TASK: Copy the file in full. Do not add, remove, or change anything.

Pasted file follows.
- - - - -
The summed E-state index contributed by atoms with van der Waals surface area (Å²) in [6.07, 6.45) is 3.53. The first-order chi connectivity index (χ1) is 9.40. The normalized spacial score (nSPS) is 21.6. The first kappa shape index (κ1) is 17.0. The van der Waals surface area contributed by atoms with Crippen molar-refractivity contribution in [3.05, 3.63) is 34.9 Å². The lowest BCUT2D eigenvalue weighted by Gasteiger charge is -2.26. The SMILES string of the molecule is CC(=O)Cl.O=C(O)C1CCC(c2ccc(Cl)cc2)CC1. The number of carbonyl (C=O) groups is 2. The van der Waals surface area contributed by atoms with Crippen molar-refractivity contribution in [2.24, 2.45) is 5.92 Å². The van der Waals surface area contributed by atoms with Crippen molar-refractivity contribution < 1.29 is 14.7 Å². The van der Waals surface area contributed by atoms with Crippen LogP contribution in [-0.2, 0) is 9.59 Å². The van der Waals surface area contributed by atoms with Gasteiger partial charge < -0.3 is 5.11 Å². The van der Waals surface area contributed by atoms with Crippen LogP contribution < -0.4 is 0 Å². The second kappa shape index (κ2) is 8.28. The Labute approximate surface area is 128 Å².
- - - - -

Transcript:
The summed E-state index contributed by atoms with van der Waals surface area (Å²) in [6.07, 6.45) is 3.53. The first-order chi connectivity index (χ1) is 9.40. The normalized spacial score (nSPS) is 21.6. The first kappa shape index (κ1) is 17.0. The van der Waals surface area contributed by atoms with Crippen molar-refractivity contribution in [3.05, 3.63) is 34.9 Å². The lowest BCUT2D eigenvalue weighted by Gasteiger charge is -2.26. The SMILES string of the molecule is CC(=O)Cl.O=C(O)C1CCC(c2ccc(Cl)cc2)CC1. The number of carbonyl (C=O) groups is 2. The van der Waals surface area contributed by atoms with Crippen molar-refractivity contribution in [2.24, 2.45) is 5.92 Å². The van der Waals surface area contributed by atoms with Crippen molar-refractivity contribution < 1.29 is 14.7 Å². The van der Waals surface area contributed by atoms with Crippen LogP contribution in [-0.2, 0) is 9.59 Å². The van der Waals surface area contributed by atoms with Gasteiger partial charge < -0.3 is 5.11 Å². The van der Waals surface area contributed by atoms with Crippen LogP contribution < -0.4 is 0 Å². The second kappa shape index (κ2) is 8.28. The Labute approximate surface area is 128 Å².